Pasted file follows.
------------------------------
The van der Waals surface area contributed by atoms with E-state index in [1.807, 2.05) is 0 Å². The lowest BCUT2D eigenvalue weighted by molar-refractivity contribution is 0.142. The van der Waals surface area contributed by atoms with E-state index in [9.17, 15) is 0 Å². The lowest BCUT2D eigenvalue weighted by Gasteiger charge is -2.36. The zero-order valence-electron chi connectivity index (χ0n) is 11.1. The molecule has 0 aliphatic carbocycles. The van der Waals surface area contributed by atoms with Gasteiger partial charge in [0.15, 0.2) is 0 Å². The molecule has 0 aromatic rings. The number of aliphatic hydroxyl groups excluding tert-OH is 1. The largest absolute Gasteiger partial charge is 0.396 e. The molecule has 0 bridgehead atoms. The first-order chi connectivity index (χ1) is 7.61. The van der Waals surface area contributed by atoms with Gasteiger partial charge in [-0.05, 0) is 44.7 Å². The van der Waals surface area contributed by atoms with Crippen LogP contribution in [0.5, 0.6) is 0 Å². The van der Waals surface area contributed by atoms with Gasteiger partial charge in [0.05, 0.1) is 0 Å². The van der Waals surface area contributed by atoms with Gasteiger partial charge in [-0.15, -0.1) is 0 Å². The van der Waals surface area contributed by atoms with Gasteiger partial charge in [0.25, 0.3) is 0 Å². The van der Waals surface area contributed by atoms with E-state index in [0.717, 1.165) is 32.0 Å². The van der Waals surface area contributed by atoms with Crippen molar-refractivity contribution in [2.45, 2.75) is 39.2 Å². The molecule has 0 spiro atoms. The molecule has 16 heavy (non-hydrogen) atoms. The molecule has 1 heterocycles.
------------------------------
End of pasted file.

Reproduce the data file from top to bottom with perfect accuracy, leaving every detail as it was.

The van der Waals surface area contributed by atoms with E-state index in [1.807, 2.05) is 0 Å². The lowest BCUT2D eigenvalue weighted by molar-refractivity contribution is 0.142. The van der Waals surface area contributed by atoms with E-state index in [9.17, 15) is 0 Å². The lowest BCUT2D eigenvalue weighted by Gasteiger charge is -2.36. The zero-order valence-electron chi connectivity index (χ0n) is 11.1. The molecule has 0 aliphatic carbocycles. The van der Waals surface area contributed by atoms with Gasteiger partial charge in [0.15, 0.2) is 0 Å². The molecule has 0 aromatic rings. The number of aliphatic hydroxyl groups excluding tert-OH is 1. The largest absolute Gasteiger partial charge is 0.396 e. The molecule has 0 bridgehead atoms. The first-order chi connectivity index (χ1) is 7.61. The van der Waals surface area contributed by atoms with Gasteiger partial charge in [-0.05, 0) is 44.7 Å². The van der Waals surface area contributed by atoms with Crippen LogP contribution in [0.5, 0.6) is 0 Å². The van der Waals surface area contributed by atoms with Gasteiger partial charge in [0.05, 0.1) is 0 Å². The van der Waals surface area contributed by atoms with Gasteiger partial charge in [-0.15, -0.1) is 0 Å². The van der Waals surface area contributed by atoms with Gasteiger partial charge in [0.25, 0.3) is 0 Å². The van der Waals surface area contributed by atoms with E-state index in [0.717, 1.165) is 32.0 Å². The van der Waals surface area contributed by atoms with Crippen molar-refractivity contribution in [2.45, 2.75) is 39.2 Å². The molecule has 0 spiro atoms. The molecule has 16 heavy (non-hydrogen) atoms. The molecule has 1 heterocycles.